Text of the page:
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Vintage SciFi Magazine 'Galaxy' Preserved Online - And Hopefully Also SoundCloud ( 52

Long-time Slashdot reader Paul Fernhout writes: has made available 355 issues of Galaxy Magazine for free access. Galaxy Science Fiction was an American digest-size science fiction magazine, published from 1950 to 1980 with stories from many sci-fi greats [including Harlan Ellison, Ray Bradbury, and Robert Heinlein]. At its peak, Galaxy greatly influenced the science fiction field. See also Open Culture and The Verge for more about the history of a magazine that help shape the imaginations of a generation of techies..
Meanwhile,'s Jason Scott -- who also founded -- says his own group of preservationists "plans large scale backing up of Soundcloud soon" -- or at least part of it. A placeholder page already informs visitors that "We are currently working on getting all the API data... We also are writing the scripts to get a good grab of everything we can." Scott told Motherboard Saturday "Our main concern is artists and creators suddenly finding their stuff gone, and making it so it's not in oblivion."
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Vintage SciFi Magazine 'Galaxy' Preserved Online - And Hopefully Also SoundCloud

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  • by elrous0 ( 869638 ) on Sunday July 16, 2017 @11:27AM (#54819685)

    I do suppose they got permission from all the copyright holders, including the notoriously litigious ones?

    • by caseih ( 160668 )

      The magazine's first couple of pages state that the copyright is owned by Galaxy Publishing Corporation. There's no mention of individual author's copyright. It's quite likely that if the authors did not sell their entire copyright to the magazine, they likely signed to allow galaxy the right to publish their work how they see fit, which is pretty standard for publishing articles in magazines. So there's no need to get permission from the individual authors.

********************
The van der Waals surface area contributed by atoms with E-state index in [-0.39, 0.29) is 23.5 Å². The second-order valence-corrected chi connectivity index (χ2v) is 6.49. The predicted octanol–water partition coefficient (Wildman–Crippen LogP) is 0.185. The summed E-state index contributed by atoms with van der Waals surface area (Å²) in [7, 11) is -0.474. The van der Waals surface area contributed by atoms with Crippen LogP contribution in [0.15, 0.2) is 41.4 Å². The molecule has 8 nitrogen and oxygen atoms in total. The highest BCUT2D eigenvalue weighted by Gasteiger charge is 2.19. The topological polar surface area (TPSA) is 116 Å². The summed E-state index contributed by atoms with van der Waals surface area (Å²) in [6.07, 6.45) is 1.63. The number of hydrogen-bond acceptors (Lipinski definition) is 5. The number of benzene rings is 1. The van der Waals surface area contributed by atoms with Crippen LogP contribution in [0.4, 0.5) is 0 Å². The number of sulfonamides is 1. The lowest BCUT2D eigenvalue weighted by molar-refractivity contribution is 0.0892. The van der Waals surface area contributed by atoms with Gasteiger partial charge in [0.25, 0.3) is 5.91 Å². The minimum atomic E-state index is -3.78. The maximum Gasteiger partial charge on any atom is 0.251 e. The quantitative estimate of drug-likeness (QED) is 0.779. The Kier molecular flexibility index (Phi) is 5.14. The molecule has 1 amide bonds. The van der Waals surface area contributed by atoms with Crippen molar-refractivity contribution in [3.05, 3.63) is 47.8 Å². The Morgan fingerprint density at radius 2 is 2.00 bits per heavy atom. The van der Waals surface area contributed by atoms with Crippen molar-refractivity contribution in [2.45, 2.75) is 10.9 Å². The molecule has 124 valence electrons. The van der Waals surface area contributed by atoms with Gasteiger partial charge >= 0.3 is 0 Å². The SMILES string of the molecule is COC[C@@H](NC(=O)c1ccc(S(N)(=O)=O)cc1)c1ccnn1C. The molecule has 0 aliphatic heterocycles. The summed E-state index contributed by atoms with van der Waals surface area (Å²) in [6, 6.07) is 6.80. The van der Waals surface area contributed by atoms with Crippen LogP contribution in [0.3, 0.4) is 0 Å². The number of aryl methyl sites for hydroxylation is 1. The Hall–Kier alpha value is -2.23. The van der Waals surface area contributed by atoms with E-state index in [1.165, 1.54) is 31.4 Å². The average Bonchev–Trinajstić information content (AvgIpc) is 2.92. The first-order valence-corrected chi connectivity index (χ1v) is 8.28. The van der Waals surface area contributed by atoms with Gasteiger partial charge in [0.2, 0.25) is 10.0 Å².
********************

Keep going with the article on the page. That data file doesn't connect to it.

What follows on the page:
Presumably either the magazine's own copyright has

    • Does it make any difference since soundcloud only has enough money to last another 80 days [] or 50 days [] depending who you listen to?
  • by Anonymous Coward on Sunday July 16, 2017 @11:33AM (#54819711)

    See subject: I had 100's of these (actually my Father did, he's read more varied material than anyone I've ever met) & this is all that remains of them. We'd pick them up for 25 cents each @ a used bookstore nearby. I know this for a fact, as the sticker is STILL on the issue (yellowed w/ age).

    Periodicals like this one, alongside comic books (which were 1st for me when I was ~ 6 yrs. old or so) helped me build up a decent enough vocabulary to score 790 on my SAT verbal.

    My dad was a smart guy who knew reading was a good thing to get into for kids & early.

    (Due to collegiate academia mostly though, I 'graduated' into mostly TECHNICAL reading though from then on & never went back to "leisure reading" for enjoyment though - it is only "made up stuff" granted, but it builds a foundation to build upon imo).

    The trick I suppose was getting me material I would keep on doing. They worked.


    P.S.=> I never REALLY 'regretted' the hours spent on reading these & others like them (though I do wish I'd had more 'drive' to dive into more "useful material" that's practical for living though back then - but imo, it can be as DRY AS TOAST & not as "fun" as sci-fi was - I'd probably never have stuck by it were it the other way around especially considering I was only a young boy)... apk

  • by fnj ( 64210 ) on Sunday July 16, 2017 @12:30PM (#54819937)

    I wish there was an archive of Analog Science Fiction and Science Fact, formerly Astounding. That one always seemed liked the thinking man's reader to me. The golden age for me was the 1950s through 1960s into the 1970s.

    Murray Leinster, Christopher Anvil, Poul Anderson, Isaac Asimov, Keith Laumer ... those were the days.

    • Your wish is my command. Ok, it was someone's command. Here: []. Far from every issue, I'm afraid, but I'm still working my way through after discovering this some years ago.

  • by pjt33 ( 739471 ) on Sunday July 16, 2017 @12:34PM (#54819953)

    I'm not sure that this is news - I downloaded the first year or so of Galaxy from last November. The irritating thing is that the URLs don't follow a consistent pattern, so I couldn't just curl them to catch up with at my leisure.

    • Re: (Score:2, Interesting)

      by fnj ( 64210 ) became hipsterized in terms of site design some time ago. It used to be very elegantly laid out and you used to be able to actually find things. Bunch of tasteless infants.

Experience varies directly with equipment ruined.